Female impersonation has been understood in South Asia as a theatrical compulsion resulting from the social taboo against women performing in public. The gendered segregation of public and private spheres forced the seclusion of women within the households of socially prominent families. Singing and dancing were relegated to a stigmatised class of women who sought economic stability through attachment to one or more patrons. To the question why these professional women were not available to the public stage in the nineteenth century, it is claimed that they kept themselves away because of the excessive degree of publicity, or that they were lacking in skills and hence were “unsuitable.”

This explanation of female impersonation, although correct in acknowledging the widespread exclusion of women from public life, confuses the agency of company managers and publics with that of performing women. It hypothesises a social absence or avoidance on the part of actresses that contravenes the historical evidence. Contrary to the argument that performing women were unavailable, the record shows that the Parsi theatre employed both female impersonators and actresses for a considerable duration. In a sense, they competed against each other, and companies and publics made choices about whom they wished to represent women on stage men or women.

For the first twenty years of its development, the Parsi theatre was an amateur enterprise supported by enthusiastic young students and an older generation of notables active in public life. Among the pioneer impersonators were men like DN Parekh, later a medical doctor and lieutenant colonel in the Indian Medical Service. The high social standing of the actors, the prestige of its wealthy patrons, and the location of amateur dramatics as a supplement to college life all established the early Parsi theatre as a “rational” form of amusement, in contrast to the older nautch performances sponsored by “feudal” aristocrats. By the end of the 1860s, the fondness for “theatricals” was such that Parsi businessmen were drawn to theatre as an investment opportunity. Productions became more lavish, and audience size expanded. A premium was now placed on young men of pleasing figures and superlative voices who would ensure company profits through their virtuosity in women’s roles.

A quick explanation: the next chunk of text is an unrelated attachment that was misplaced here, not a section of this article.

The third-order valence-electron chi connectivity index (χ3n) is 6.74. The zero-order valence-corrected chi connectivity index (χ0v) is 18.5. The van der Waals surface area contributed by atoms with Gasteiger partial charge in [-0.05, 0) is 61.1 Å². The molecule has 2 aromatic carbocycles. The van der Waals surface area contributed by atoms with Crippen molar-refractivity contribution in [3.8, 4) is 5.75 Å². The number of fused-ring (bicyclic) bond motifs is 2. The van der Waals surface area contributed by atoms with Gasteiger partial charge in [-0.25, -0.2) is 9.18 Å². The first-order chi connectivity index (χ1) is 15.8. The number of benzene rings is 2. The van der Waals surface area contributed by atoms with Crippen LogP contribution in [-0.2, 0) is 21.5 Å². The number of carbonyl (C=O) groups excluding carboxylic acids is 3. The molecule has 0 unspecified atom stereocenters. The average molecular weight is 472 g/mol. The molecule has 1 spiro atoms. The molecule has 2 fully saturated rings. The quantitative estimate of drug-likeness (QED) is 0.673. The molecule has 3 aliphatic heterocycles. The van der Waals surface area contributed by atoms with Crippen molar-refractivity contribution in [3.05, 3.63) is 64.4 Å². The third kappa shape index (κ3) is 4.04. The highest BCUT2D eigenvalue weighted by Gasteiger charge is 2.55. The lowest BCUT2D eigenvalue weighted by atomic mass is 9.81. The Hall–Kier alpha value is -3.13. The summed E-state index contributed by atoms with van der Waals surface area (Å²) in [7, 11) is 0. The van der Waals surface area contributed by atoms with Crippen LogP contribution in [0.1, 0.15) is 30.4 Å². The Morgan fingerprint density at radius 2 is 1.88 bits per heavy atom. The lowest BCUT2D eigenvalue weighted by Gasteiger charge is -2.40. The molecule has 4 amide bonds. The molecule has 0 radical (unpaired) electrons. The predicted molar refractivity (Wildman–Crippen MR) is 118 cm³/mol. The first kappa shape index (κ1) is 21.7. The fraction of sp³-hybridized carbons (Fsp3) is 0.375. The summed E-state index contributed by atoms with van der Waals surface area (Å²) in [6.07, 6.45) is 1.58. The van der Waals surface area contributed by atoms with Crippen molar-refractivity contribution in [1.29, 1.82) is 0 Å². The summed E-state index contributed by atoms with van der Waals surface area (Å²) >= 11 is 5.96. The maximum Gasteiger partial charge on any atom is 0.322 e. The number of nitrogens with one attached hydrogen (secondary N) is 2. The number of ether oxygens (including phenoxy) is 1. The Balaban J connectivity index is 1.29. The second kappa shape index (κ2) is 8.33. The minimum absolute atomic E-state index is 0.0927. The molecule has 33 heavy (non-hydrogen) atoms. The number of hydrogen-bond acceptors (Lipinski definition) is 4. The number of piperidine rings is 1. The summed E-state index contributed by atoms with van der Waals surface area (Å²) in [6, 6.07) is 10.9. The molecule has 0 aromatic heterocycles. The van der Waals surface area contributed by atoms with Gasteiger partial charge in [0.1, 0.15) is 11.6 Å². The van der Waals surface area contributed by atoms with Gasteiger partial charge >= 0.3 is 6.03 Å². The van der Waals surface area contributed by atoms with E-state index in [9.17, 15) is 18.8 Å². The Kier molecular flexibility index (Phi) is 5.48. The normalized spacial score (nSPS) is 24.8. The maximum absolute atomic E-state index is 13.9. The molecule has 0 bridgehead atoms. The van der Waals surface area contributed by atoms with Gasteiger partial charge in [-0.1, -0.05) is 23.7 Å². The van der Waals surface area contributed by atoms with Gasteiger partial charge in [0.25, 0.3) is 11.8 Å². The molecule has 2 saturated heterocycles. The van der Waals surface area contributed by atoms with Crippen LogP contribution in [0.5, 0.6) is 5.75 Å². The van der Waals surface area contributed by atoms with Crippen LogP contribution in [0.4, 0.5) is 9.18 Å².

The Parsi theatre invested in the recruitment and training of boys because it needed their labour to ensure its economic viability. An acting career normally began in a period of apprenticeship with schooling in female roles such as the saheli or sakhi, companions of the heroine. Certain actors became “all-rounders,” performing the hero, heroine, or comedian, as needed. With age and changing physique, others shifted from female to male roles. Other actors specialised as female impersonators. Success in a role led to the public affixing the name of the character to the actor’s name or nickname. Two brothers of the influential Madan clan acquired this popular status. Nasharvanji Framji became famous as Naslu “Tahmina” for his performance as Sohrab’s mother in Rustam and Sohrab. Naslu’s younger brother, Pestanji Framji, was called Pesu “Avan,” after the heroine in a Gujarati version of Shakespeare’s Pericles.

Female impersonators performed in various types of stage roles. One was the romantic heroine, beloved of the hero and the embodiment of feminine perfection and modesty. A mellifluous voice became a valuable adjunct to such a role as songs gained ascendancy in the format of the musical drama. Famed for his sweet, “cuckoo” voice, Naslu Sarkari played the Emerald Fairy in the Indar Sabha. Then there were the female magician roles, like the Jogin in Harishchandra. Kavasji Manakji Contractor, a female impersonator affectionately called Bahuji, created a sensation by delivering countless lashes to the tormented dancing figure of Balivala playing Lotan.

Female impersonation continued on the Parsi stage well into the 20th century.

Female impersonators, by bringing into the public sphere the mannerisms, speech, and distinctive appearance of middle-class women, defined the external equivalents of the new gendered code of conduct for women. That such tastes were crafted by men (albeit men allegedly imitating women) gave them the imprimatur of acceptability. I would argue that it was the possession of the external markers of femininity the armour of correct sari style, hairdo, and jewellery, together with appropriate gestures that made it easier for women to begin to move in public. Without a visual template that enabled recognition of their “spiritual” essence, Indian women could not actually become visible.

Yet women were kept at a distance from this process of gender formation, in several senses. Insofar as female impersonators usurped the position of actresses within the entertainment world, they not only denied women opportunities for employment but intensified the misogynist discourse that held that women had to remain off-stage and out of the public eye. Furthermore, by asserting that female impersonators could “do” gender better than women, the theatre system and its public served to perpetuate longstanding male control over the female body and its representation.

Excerpted with permission from Pure Entertainment: Parsi Theater, Gender, and Performance, Kathryn Hansen, Primus Books.